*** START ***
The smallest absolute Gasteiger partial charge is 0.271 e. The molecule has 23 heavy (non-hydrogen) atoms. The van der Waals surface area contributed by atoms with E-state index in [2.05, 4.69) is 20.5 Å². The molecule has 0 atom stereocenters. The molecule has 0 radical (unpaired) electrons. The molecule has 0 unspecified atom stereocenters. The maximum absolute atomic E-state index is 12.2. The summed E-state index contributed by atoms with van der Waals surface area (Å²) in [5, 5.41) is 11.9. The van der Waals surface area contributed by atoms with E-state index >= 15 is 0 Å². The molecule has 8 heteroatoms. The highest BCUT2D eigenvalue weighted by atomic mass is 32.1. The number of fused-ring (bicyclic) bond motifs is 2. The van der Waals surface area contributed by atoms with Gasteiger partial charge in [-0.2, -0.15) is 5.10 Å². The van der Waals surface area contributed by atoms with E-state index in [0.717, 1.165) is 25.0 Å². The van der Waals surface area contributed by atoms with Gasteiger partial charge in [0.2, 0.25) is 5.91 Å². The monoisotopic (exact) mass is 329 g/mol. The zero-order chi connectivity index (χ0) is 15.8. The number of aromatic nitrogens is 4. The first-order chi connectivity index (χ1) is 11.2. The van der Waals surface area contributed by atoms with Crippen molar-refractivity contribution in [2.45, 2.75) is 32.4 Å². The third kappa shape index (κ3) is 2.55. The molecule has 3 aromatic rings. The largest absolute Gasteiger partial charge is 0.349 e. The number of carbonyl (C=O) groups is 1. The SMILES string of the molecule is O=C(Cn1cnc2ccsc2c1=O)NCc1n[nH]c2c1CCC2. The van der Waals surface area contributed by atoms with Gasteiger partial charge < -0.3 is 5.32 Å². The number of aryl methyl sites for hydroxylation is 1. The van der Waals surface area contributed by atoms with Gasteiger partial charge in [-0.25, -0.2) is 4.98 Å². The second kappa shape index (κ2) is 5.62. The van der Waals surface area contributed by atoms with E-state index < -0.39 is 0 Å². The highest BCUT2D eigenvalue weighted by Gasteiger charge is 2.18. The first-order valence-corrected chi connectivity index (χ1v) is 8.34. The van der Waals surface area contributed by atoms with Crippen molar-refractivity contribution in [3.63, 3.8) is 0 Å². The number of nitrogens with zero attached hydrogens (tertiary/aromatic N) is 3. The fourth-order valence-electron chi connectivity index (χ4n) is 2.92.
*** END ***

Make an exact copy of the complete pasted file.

The smallest absolute Gasteiger partial charge is 0.271 e. The molecule has 23 heavy (non-hydrogen) atoms. The van der Waals surface area contributed by atoms with E-state index in [2.05, 4.69) is 20.5 Å². The molecule has 0 atom stereocenters. The molecule has 0 radical (unpaired) electrons. The molecule has 0 unspecified atom stereocenters. The maximum absolute atomic E-state index is 12.2. The summed E-state index contributed by atoms with van der Waals surface area (Å²) in [5, 5.41) is 11.9. The van der Waals surface area contributed by atoms with E-state index >= 15 is 0 Å². The molecule has 8 heteroatoms. The highest BCUT2D eigenvalue weighted by atomic mass is 32.1. The number of fused-ring (bicyclic) bond motifs is 2. The van der Waals surface area contributed by atoms with Gasteiger partial charge in [-0.2, -0.15) is 5.10 Å². The van der Waals surface area contributed by atoms with E-state index in [0.717, 1.165) is 25.0 Å². The van der Waals surface area contributed by atoms with Gasteiger partial charge in [0.2, 0.25) is 5.91 Å². The monoisotopic (exact) mass is 329 g/mol. The zero-order chi connectivity index (χ0) is 15.8. The number of aromatic nitrogens is 4. The first-order chi connectivity index (χ1) is 11.2. The van der Waals surface area contributed by atoms with Crippen molar-refractivity contribution in [2.45, 2.75) is 32.4 Å². The third kappa shape index (κ3) is 2.55. The molecule has 3 aromatic rings. The largest absolute Gasteiger partial charge is 0.349 e. The number of carbonyl (C=O) groups is 1. The SMILES string of the molecule is O=C(Cn1cnc2ccsc2c1=O)NCc1n[nH]c2c1CCC2. The van der Waals surface area contributed by atoms with Gasteiger partial charge < -0.3 is 5.32 Å². The number of aryl methyl sites for hydroxylation is 1. The van der Waals surface area contributed by atoms with Gasteiger partial charge in [-0.25, -0.2) is 4.98 Å². The second kappa shape index (κ2) is 5.62. The van der Waals surface area contributed by atoms with E-state index < -0.39 is 0 Å². The highest BCUT2D eigenvalue weighted by Gasteiger charge is 2.18. The first-order valence-corrected chi connectivity index (χ1v) is 8.34. The van der Waals surface area contributed by atoms with Crippen molar-refractivity contribution in [3.63, 3.8) is 0 Å². The number of nitrogens with zero attached hydrogens (tertiary/aromatic N) is 3. The fourth-order valence-electron chi connectivity index (χ4n) is 2.92.